Letter to Tuvie Feder

Jacob Samuel Bick


“You are angry about the language into which my book has been translated? You sound like chirping birds and clattering animals and wild beasts in the forest! Kindly recall, my dear friend! What language did our fathers, and our fathers’ fathers, speak in Poland for about the past four hundred years? It was in that language that our most illustrious geniuses, the author of the Bayitadash [R. Joel Sirkes]; R. Moses Isserles; author of the Sefer Me’irat enayim; and the Shakh [R. Shabetai ben Meir ha-Kohen]—of blessed memory, spoke and thought and delivered discourses. We indeed heard the Gaon of Vilna, of blessed memory, speaking in this language. The sage Faber might be overly struck by this in his work Yedi‘ot gelilot ha-arets, ch.1, p. 274 in the Halle edition [published in 5575/1815], reckoning this language as one among the derivatives of German. So, if the language of Germany, the ‘first-born,’ is so dear to you, why have you not assessed the translation of the Bible by the Magid—the translations Tsene-rene and the Naḥalat Tsevi? In those works (which were essential for their times and for their communities), the language is replete with errors, and one finds in them no great wealth of pronouns and verbs, nor does one experience any active sensation of elevation therein that would make an impression on any individual with fine literary taste, such as are all to be found in the translation of R. Mendel of Satanov, whose wisdom will lead him onto the pathways of the purest kind for translators, even with regard to phrases that have not yet undergone correction [ . . . ]

Now the languages of France and of England, which are also included among the languages of ‘Ashkenaz,’ Gaul, Rome and Greece, have, by virtue of the efforts of the savants of successive generations, become most distinguished over the past three hundred years! While they still contain the aforesaid admixture of other languages, they have become vehicles for lofty poetry and flowery speech, of a most elevated and rarefied kind! About a hundred years ago the German language had lowly status; about eighty years ago, the Russian language was that of peasants; even the ancient tongues, Greek and Latin, were lowly at the beginning of their history until such time as their savants came along, who refined and clarified their vocabulary, created structures, and invented linguistic rules, until they attained that great state of perfection that so astounds us. It is the masses who establish the language of each nation; when initially established, there is no difference between one language and another from the perspective of their worth, save that in one language, the consonants exceed the vowels in number, as is the case with the languages of the northern regions, while in another language, the vowels are greater in number than the consonants, as is the case with the languages of the south! But they are all of a halting nature at the start—possessing neither form nor beauty. It is, however, only the philosophers who will create a lovely vessel and a wondrous form out of raw material and shapeless matter. . . . Put an end to your words! You have not done well, my brother! You will inherit neither honor nor glory when your taunts come to light; send your statements to the sage R. Mendel of Satanov with a view to seeking his forgiveness for having insulted him . . . this is my considered advice to you, tendered by your friend, who desires your welfare, who seeks your good at all times!”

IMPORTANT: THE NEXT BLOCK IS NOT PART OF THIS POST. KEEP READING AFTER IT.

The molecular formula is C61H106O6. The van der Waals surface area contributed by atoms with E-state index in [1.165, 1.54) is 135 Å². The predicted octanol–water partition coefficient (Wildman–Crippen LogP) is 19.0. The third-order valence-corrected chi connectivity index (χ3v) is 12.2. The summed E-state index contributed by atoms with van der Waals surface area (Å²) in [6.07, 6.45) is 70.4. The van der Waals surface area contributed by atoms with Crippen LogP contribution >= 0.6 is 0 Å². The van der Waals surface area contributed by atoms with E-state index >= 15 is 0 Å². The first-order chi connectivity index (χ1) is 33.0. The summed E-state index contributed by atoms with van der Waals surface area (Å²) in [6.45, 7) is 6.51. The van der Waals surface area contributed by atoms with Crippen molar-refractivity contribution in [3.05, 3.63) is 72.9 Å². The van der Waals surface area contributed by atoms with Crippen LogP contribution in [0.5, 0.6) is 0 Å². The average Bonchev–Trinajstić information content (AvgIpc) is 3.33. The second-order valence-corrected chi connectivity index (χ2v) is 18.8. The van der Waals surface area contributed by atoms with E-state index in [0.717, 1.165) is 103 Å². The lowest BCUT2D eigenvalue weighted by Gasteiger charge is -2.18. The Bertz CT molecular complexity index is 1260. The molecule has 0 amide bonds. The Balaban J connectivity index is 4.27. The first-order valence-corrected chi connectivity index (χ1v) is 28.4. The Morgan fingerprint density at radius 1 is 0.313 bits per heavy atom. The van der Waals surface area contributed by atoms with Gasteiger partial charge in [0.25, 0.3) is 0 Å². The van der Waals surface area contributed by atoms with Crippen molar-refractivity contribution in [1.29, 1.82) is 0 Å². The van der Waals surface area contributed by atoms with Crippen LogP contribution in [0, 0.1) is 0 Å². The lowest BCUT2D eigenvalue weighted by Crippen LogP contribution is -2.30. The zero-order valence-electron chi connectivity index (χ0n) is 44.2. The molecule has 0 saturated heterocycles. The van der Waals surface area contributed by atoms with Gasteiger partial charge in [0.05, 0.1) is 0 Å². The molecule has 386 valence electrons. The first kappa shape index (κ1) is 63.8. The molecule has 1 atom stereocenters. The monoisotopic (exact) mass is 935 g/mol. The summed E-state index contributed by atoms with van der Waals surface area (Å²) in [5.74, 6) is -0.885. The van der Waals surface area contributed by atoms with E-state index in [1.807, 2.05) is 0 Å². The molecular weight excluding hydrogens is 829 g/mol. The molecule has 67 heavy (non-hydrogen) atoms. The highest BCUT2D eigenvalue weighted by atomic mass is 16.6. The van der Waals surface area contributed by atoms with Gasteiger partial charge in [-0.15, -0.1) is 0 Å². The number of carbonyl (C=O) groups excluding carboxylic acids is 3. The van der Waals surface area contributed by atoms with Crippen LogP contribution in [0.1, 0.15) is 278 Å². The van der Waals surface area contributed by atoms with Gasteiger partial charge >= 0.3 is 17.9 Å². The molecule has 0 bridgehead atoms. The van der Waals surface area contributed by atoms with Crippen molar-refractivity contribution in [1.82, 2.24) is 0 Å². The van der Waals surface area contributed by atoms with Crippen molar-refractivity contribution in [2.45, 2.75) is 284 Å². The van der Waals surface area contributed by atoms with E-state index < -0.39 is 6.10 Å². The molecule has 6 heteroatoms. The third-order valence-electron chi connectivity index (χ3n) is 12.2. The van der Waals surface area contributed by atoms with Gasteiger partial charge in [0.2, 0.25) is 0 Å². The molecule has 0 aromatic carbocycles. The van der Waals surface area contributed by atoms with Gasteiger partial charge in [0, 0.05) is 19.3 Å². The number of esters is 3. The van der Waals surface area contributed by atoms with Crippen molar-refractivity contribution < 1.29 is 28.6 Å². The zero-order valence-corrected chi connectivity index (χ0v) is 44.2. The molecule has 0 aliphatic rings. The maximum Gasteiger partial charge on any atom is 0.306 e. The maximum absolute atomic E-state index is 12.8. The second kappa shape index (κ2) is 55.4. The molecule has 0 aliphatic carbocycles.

Jacob Samuel Bick

[This note appears in the original Kol mevaser.] Editorial Note: Many readers of Kol mevaser will not understand the above letter which is written in Hebrew; hence, we feel that it is appropriate to translate it; and in particular, because it was written by a very great man, R. Jacob Samuel Bick of blessed memory, of Brody, a great Talmudic scholar and cultured individual, and a religious Jew. The letter may usefully serve as a riposte to all those who mock simple Yiddish. R. Jacob Samuel Bick wrote this letter to R. Tuvie Feder, who had made fun of the renowned R. Mendel Levine, or alternatively, R. Mendel of Satanov, for having translated the Book of Proverbs into simple Yiddish, and he by way of response justified himself.

Translated by
David E.


Jacob Samuel Bick, “Lr’ Tuviah Feder,” Ḳol mevaśer, July 9, 1863, The Yiddish Press Collection, National Library of Israel Newspaper Collection, https://www.nli.org.il/en/newspapers/kmv/1863/07/09/01/.

Published in: The Posen Library of Jewish Culture and Civilization, vol. 6.

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